Alien Trees & Filling the Knowledge Gap

recent report jointly published by WWF, Sabima, Friends of the Earth Norway and the Norwegian Botanical Society showed that alien tree species are one of the largest threats to native tree species, even inside protected areas. The news even reached Norwegian news outlet NRK. But why are alien trees a problem? Isn’t a tree, well, just a tree? As guest blogger Tanja Petersen explains, not quite.

Alien species can outcompete native species and affect the local ecosystems severely. For example, fir trees can completely overshadow the forest floor, leaving it unsuitable for native forest floor species, which would originally have occurred in the area. This is one of the reasons why we need to deal with alien tree species. Limiting the spread of alien, invasive species is even incorporated into national law, and on international level as well.

Estimates on shaky grounds

We’ve previously talked about the Norwegian Blacklist, and how this list categorizes alien species according to invasion potential and ecological effects. But to give a good estimate of these factors, it is crucial to know where the alien is, where it came from, and how much it has multiplied, and herein lies the issue. Most alien species are not very well reported in available databases, which makes the foundation on which these estimates are made rather shaky – an example is an article from 2013 in Norsk Botanisk Forening’s journal Blyttia. The total population of Swiss stone pine in Norway was estimated to be around 1500 individuals, yet when a systematic registration and mapping was initiated, they counted 1379 individuals in an area of approximately 0.05 km2 in Trondheim.

Filling in the gaps

Obviously, there is a knowledge gap that needs to be filled. You can aid in this by registering your own species observations through services like Artsobservasjoner and GBIF. Not just the rare, exciting species, but also the invasive trees and other escaped garden plants that are mentioned here on the blog.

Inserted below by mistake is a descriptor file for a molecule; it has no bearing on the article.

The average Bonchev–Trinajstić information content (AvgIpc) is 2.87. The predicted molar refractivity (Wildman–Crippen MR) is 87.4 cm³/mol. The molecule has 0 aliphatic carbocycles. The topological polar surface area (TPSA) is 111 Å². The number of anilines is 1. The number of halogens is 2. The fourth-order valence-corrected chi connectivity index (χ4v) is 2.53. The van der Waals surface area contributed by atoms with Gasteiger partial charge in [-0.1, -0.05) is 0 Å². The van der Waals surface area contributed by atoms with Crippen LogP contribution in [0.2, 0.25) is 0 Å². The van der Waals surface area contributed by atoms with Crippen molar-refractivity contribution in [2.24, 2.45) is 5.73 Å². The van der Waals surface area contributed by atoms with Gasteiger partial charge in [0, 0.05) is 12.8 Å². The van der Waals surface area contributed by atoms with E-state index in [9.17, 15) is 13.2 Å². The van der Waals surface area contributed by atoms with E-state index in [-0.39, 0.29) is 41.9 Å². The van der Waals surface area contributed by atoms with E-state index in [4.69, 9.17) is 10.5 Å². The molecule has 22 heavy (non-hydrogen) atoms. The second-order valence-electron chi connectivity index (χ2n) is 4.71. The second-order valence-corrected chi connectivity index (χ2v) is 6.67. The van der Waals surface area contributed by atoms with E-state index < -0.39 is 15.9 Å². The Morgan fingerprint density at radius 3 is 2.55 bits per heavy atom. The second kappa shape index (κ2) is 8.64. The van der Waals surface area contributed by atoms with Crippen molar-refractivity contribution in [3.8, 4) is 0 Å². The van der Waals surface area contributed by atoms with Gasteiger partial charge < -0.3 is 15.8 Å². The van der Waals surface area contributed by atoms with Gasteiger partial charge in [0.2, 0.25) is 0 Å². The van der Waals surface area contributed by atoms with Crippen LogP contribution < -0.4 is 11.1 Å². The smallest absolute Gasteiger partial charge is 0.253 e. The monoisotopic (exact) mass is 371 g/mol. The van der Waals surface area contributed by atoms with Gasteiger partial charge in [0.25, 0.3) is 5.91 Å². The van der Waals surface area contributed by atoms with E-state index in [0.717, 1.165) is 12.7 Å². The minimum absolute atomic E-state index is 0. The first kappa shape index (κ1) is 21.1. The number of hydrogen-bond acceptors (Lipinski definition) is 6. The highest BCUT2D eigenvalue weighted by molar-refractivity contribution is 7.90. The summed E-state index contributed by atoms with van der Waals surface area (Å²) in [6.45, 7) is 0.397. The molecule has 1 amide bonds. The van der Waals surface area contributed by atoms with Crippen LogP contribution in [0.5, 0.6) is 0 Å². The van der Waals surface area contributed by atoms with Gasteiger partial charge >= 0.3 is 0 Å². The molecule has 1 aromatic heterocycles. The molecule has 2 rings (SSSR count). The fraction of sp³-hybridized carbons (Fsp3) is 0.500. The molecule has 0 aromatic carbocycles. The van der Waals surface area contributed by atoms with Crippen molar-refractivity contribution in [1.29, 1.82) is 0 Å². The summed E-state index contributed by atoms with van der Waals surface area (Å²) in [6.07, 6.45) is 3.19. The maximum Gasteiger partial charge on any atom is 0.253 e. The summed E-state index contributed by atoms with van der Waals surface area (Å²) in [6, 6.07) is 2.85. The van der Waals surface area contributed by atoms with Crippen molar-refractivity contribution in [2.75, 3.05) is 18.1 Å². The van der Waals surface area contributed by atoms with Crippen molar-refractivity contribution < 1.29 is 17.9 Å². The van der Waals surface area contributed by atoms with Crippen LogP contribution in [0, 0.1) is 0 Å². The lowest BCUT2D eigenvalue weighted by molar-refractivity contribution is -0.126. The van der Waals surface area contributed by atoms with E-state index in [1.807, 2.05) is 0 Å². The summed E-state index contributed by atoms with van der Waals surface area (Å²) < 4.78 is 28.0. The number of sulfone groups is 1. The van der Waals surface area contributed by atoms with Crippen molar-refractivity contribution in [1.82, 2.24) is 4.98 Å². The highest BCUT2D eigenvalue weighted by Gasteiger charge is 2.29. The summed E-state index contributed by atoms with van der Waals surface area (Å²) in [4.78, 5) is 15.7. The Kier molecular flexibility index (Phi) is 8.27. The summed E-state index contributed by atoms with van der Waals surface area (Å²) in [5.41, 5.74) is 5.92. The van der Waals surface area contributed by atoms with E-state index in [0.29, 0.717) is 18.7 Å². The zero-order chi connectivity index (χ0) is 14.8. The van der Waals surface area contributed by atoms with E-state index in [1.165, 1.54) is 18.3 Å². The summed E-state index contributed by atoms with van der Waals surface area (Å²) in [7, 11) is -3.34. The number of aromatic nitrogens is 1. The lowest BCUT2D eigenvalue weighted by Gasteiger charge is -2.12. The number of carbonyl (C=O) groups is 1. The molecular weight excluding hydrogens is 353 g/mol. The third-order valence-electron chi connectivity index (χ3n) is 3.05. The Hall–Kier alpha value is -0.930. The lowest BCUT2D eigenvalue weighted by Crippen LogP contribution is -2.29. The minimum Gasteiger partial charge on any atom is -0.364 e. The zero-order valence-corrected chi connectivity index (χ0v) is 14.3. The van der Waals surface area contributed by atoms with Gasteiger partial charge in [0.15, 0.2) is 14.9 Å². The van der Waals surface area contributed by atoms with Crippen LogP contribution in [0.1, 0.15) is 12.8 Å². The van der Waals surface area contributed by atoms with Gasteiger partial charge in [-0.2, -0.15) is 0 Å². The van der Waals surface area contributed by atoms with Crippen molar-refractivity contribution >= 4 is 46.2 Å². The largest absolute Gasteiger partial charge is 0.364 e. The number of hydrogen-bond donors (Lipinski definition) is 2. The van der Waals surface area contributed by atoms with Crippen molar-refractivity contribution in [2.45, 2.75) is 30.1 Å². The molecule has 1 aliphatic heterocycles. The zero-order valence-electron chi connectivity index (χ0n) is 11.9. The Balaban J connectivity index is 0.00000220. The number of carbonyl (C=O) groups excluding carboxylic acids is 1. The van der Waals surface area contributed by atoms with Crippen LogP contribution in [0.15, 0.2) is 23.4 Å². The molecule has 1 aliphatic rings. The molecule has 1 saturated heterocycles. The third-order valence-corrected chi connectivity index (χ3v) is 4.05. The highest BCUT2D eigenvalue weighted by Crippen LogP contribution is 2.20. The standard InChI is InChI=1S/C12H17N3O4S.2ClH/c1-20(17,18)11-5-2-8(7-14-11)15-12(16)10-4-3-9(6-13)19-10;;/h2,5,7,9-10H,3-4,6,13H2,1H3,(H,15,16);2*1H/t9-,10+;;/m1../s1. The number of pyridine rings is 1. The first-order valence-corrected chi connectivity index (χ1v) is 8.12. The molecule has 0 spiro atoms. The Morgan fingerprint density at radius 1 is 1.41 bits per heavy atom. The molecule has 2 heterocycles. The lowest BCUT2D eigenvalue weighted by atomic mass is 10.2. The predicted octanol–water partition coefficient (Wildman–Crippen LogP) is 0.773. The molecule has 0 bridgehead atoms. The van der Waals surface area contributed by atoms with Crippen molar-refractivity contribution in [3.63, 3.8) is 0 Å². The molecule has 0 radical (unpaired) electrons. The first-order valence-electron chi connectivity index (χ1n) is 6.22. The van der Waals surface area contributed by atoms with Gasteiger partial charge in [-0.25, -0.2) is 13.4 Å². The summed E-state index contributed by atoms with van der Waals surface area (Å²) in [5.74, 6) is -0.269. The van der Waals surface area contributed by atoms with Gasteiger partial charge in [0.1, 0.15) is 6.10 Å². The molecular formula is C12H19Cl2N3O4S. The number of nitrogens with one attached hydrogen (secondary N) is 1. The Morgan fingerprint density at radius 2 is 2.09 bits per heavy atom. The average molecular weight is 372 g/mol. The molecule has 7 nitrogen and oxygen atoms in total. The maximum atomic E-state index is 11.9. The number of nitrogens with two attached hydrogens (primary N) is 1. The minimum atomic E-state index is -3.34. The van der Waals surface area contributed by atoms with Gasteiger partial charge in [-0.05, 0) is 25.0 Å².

Filling the knowledge gap is also where the scientific work of the NTNU University Museum joins the party. When the employees of the museum carry out ecological surveys and register presence and/or abundance of plant species, these data sets are digitized and published so that they will be available for assessments in the future, and available to anyone who could be interested. The museum also joins in on teaching new students and taking them into the field for this kind of work.


Professor Gunnar Austrheim from the NTNU University Museum pointing out the first Swiss stone pine of the day, teaching the students how to tell it apart from the native Scots pine (Pinus sylvestris). From left to right: Kjirsten Coleman, Khumanand Dhunganam, Gunnar Austrheim, Lukas Tietgen, Hu Ri, Sarah Yawson and Vilde Haukenes (Photo Credit: Tanja Petersen, NTNU University Museum, CC BY-SA 4.0.).

Students to the rescue

As a part of a theme on invasive plant species, Master’s students from the course “BI3036 Plant Ecology” helped out by registering individual trees of a few selected alien species: the Swiss stone pine (Pinus cembra) and various species of larch (Larix spp.).

The days’ fieldwork took place in Lade, and the students were blessed with sunshine and warm temperatures – more than what can generally be expected from a Tuesday in April.

In total, the students managed to register and measure 94 individual trees in total, ranging from 12 cm to more than 15 meters in height. This work demanded a lot of hard work – especially getting through the dense cover of branches from the larches, and climbing the cliffs when the paths they were to follow, demanded that they climbed rather steep cliffs. Several times, we feared that we might have lost a student or two to the wilderness!

You can read more about Tanja’s research at the NTNU University Museum here.

Title image by Tanja Petersen, NTNU University Museum, CC BY-SA 4.0.

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